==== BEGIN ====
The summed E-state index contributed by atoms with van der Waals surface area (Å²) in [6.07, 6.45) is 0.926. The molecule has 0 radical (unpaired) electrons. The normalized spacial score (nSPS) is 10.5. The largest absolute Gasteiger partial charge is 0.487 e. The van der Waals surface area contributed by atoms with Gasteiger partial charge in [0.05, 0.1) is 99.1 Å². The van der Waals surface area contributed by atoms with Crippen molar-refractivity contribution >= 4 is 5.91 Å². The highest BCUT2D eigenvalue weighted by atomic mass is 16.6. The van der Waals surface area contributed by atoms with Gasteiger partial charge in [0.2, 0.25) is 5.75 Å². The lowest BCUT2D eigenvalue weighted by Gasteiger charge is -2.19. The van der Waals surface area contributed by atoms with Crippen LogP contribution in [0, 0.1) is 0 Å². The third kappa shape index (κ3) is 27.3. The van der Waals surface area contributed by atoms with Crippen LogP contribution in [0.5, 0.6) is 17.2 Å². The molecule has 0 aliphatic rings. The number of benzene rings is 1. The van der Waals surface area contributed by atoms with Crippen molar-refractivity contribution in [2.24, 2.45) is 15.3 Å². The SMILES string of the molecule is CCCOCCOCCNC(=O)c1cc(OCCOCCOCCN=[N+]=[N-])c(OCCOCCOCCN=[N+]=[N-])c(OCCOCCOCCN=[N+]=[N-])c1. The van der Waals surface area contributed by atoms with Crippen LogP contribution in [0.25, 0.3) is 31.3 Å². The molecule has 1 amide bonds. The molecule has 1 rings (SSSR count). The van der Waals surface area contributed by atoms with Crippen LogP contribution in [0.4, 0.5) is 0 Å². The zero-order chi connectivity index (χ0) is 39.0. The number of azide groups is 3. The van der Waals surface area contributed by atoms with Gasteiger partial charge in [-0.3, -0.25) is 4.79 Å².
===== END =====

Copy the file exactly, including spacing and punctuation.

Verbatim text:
The summed E-state index contributed by atoms with van der Waals surface area (Å²) in [6.07, 6.45) is 0.926. The molecule has 0 radical (unpaired) electrons. The normalized spacial score (nSPS) is 10.5. The largest absolute Gasteiger partial charge is 0.487 e. The van der Waals surface area contributed by atoms with Gasteiger partial charge in [0.05, 0.1) is 99.1 Å². The van der Waals surface area contributed by atoms with Crippen molar-refractivity contribution >= 4 is 5.91 Å². The highest BCUT2D eigenvalue weighted by atomic mass is 16.6. The van der Waals surface area contributed by atoms with Gasteiger partial charge in [0.2, 0.25) is 5.75 Å². The lowest BCUT2D eigenvalue weighted by Gasteiger charge is -2.19. The van der Waals surface area contributed by atoms with Crippen LogP contribution in [0, 0.1) is 0 Å². The third kappa shape index (κ3) is 27.3. The van der Waals surface area contributed by atoms with Crippen LogP contribution in [0.5, 0.6) is 17.2 Å². The molecule has 0 aliphatic rings. The number of benzene rings is 1. The van der Waals surface area contributed by atoms with Crippen molar-refractivity contribution in [2.24, 2.45) is 15.3 Å². The SMILES string of the molecule is CCCOCCOCCNC(=O)c1cc(OCCOCCOCCN=[N+]=[N-])c(OCCOCCOCCN=[N+]=[N-])c(OCCOCCOCCN=[N+]=[N-])c1. The van der Waals surface area contributed by atoms with Crippen LogP contribution in [0.25, 0.3) is 31.3 Å². The molecule has 1 amide bonds. The molecule has 1 rings (SSSR count). The van der Waals surface area contributed by atoms with Crippen LogP contribution in [0.4, 0.5) is 0 Å². The zero-order chi connectivity index (χ0) is 39.0. The number of azide groups is 3. The van der Waals surface area contributed by atoms with Gasteiger partial charge in [-0.3, -0.25) is 4.79 Å².